We all live in a watershed, but…. WHAT IS A WATERSHED?
What is stormwater?
Stormwater is the runoff that comes from parking lots and rooftops and flows into our storm drains and streams carrying silt, debris, fertilizer and other pollutants with it. Since stormwater runoff is untreated, pollutants end up in our lakes and other water resources. In addition to adding pollutants to stormwater, urban development increases the amount and velocity of runoff that occurs, so that downstream properties are flooded, channels and streams become eroded over time, and natural beauty and habitat are lost.
In the past, urban drainage systems were developed to address only one concern—to carry runoff from a major storm safely through the area being developed. Little attention was given to downstream impacts on flooding, water quality or maintenance.
Stormwater management is a new approach that integrates all aspects of stormwater runoff to protect the environment and provide the highest quality of life for current and future generations.
Stormwater is managed by integrating it into all phases of development, beginning with conceptual layout and grading and continuing through provisions for long-term maintenance; and by retaining natural features and adding special controls that filter out pollutants and limit changes in runoff that cause downstream erosion and flooding.
Stormwater management is also a new approach for developing capital improvement programs to address existing stormwater problems in the community. Additional land may be acquired to create a more natural condition rather than constructing a larger storm drain or channel; detention ponds may be developed that hold back a portion of runoff so that flood levels are reduced downstream; and the design of the facility is accomplished in a manner that reduces pollution and erosion.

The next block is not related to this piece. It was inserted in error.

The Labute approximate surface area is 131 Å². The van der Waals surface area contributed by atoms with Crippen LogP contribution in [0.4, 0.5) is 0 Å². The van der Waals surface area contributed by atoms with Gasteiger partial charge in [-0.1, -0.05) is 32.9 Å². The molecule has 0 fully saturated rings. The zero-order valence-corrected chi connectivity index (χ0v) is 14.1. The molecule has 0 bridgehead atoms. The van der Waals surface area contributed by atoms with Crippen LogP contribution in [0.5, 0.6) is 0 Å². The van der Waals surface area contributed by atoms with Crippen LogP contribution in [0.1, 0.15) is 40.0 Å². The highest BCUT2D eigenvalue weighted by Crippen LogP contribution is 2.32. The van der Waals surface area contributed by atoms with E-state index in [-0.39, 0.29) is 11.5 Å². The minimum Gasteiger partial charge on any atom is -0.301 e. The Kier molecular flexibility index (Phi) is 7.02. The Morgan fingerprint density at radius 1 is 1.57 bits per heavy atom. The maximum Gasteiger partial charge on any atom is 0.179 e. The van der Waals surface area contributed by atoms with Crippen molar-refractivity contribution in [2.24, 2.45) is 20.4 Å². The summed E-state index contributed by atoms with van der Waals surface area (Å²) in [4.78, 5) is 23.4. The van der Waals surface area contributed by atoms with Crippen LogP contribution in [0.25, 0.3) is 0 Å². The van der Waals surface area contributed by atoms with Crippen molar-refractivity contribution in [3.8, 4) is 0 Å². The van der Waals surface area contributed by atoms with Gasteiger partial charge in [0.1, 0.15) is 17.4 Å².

Stormwater management also affects the operation and maintenance of the drainage system. The stormwater system must be carefully inventoried and condition assessments must be made on a regular basis; special access ramps and other minor changes to the system must be done to allow regular maintenance of control features that are sensitive to blockage and erosion; failures must be identified promptly and repaired while they are relatively simple to fix; and vegetation must be managed in an effective manner so that pollutants are filtered out and channel banks are not eroded.
A major part of an effective stormwater management program is monitoring streams and regulating discharges into streams to identify any pollution or water quality issues.
Finally, the public must be an active partner in stormwater management. Public outreach and education programs are essential to gain support for city programs and assistance in pollution prevention and control.
Ten Things You Can Do to Make a Difference in A Watershed
- Conserve water every day. Take shorter showers, fix leaks & turn off the water when not in use.
- Don’t pour toxic household chemicals down the drain; take them to a hazardous waste center.
- Use hardy plants that require little or no watering, fertilizers or pesticides in your yard.
- Do not over apply fertilizers. Consider using organic or slow release fertilizers instead.
- Recycle yard waste in a compost pile & use a mulching mower.
- Use surfaces like wood, brick or gravel for decks & walkways; allows rain to soak in & not run off.
- Never pour used oil or antifreeze into the storm drain or the street.
- Pick up after your dog, and dispose of the waste in the toilet or the trash.
- Drive less—walk or bike; many pollutants in our waters come from car exhaust and car leaks.
- Adopt your watershed – The actions of the people who live in a watershed affect the overall health of the watershed. That’s why the EPA is encouraging citizens and organizations to participate in keeping their watersheds clean by adopting a watershed or by volunteering. If you live in the Columbia area, consider participating in the Rocky Branch, Smith Branch or Gills Creek Watershed Alliances!